Our Sanctuary

The Leon Adler Sanctuary, named in memory of our first Rabbi, has won national recognition, with its large windows opening onto natural surroundings and the embodiment of its theme, the ancient image of the Tree of Life, the metaphor for Torah.

The Tree of Life Sculpture
Artist: Michael Semsch

The Tree of Life ark was designed and carved by Michael Semsch from planks of Maryland tulip poplars. It’s form was inspired by the Banyan Tree, which can live for more than 1,000 years and sends off shoots from its branches which become rooted in the ground. We see it as a metaphor for our faith, which will sustain us and our children in a challenging world.

The Shabbat Root
Artist: Michael Semsch

This sculpture serves as a root for the Tree of Life, as we must make Shabbat a religious foundation in our lives.

The Havdalah Root
Artist: Michael Semsch

This sculpture houses the wine, spice box, and woven candle for the Havdalah ceremony, which marks the end of Shabbat.

The Ark Stitchery
Master Artist: Joan Koslan-Schwartz

Twenty-five verses are stitched on the ark – both inside and out. Future generations will learn from these verses which reflect our history and vision.

The Wall Menorah
Artist: Cynthia Barber

Wildflowers, grasses, and plants are cast into the metal of this ancient symbol, reminding us of the oficinal inspiration for the menorah, the moriah plant.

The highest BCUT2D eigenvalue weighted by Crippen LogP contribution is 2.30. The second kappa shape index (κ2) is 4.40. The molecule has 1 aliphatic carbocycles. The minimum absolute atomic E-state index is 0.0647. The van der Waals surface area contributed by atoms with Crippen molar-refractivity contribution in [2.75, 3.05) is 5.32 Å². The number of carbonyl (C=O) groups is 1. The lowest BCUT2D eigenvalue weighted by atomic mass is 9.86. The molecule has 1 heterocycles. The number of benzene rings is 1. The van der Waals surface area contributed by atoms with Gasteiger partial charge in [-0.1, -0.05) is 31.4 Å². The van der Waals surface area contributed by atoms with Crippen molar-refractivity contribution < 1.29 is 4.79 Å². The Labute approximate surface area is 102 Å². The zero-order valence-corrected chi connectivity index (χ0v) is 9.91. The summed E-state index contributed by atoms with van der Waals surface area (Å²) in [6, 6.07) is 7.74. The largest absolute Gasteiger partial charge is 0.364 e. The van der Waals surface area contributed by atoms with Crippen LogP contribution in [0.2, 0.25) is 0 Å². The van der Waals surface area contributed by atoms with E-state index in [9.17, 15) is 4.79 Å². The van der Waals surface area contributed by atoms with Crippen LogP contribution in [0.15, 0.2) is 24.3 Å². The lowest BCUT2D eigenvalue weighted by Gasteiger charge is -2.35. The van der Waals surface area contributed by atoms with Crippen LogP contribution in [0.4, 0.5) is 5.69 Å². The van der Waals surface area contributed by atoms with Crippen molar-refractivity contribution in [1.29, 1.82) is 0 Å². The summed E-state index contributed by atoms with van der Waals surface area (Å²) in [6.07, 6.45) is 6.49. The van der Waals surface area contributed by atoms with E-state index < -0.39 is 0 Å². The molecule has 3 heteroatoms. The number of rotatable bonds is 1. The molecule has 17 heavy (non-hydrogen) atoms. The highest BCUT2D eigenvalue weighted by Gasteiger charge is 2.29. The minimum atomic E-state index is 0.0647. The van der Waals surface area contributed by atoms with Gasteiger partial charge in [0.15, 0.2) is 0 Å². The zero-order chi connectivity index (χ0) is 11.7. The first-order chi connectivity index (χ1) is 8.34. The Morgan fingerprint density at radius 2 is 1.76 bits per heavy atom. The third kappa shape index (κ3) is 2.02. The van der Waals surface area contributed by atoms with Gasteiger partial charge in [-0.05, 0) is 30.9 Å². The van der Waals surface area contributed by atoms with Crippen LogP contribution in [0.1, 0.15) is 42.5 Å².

The Fused Glass Windows
Artist: Barney Zeitz

The four windows adjacent to the ark reflect an image of Sinai, the site of the revelation of the Torah. The blue alludes to the earth’s first waters. The window on the left is reminiscent of the nature in both Israel and our own DC Metropolitan home. The window to the right evokes memories of the Holocaust.

The Eternal Light
Artist: Cynthia Barber

The Ner Tamid – eternal light – is in the shape of a bird’s nest. A mystical tradition tells of a dove that makes its nest by the palace of the Messiah. Our Ner Tamid is solar-powered, in keeping with our commitment to preserving the Earth’s resources. Solores, a solar power company in Frederick, Maryland, designed and donated the solar unit.

The Wall of Remembrance

Made of indigenous stone from a local quarry, the wall recalls the Western Wall of the ancient Temple in Jerusalem.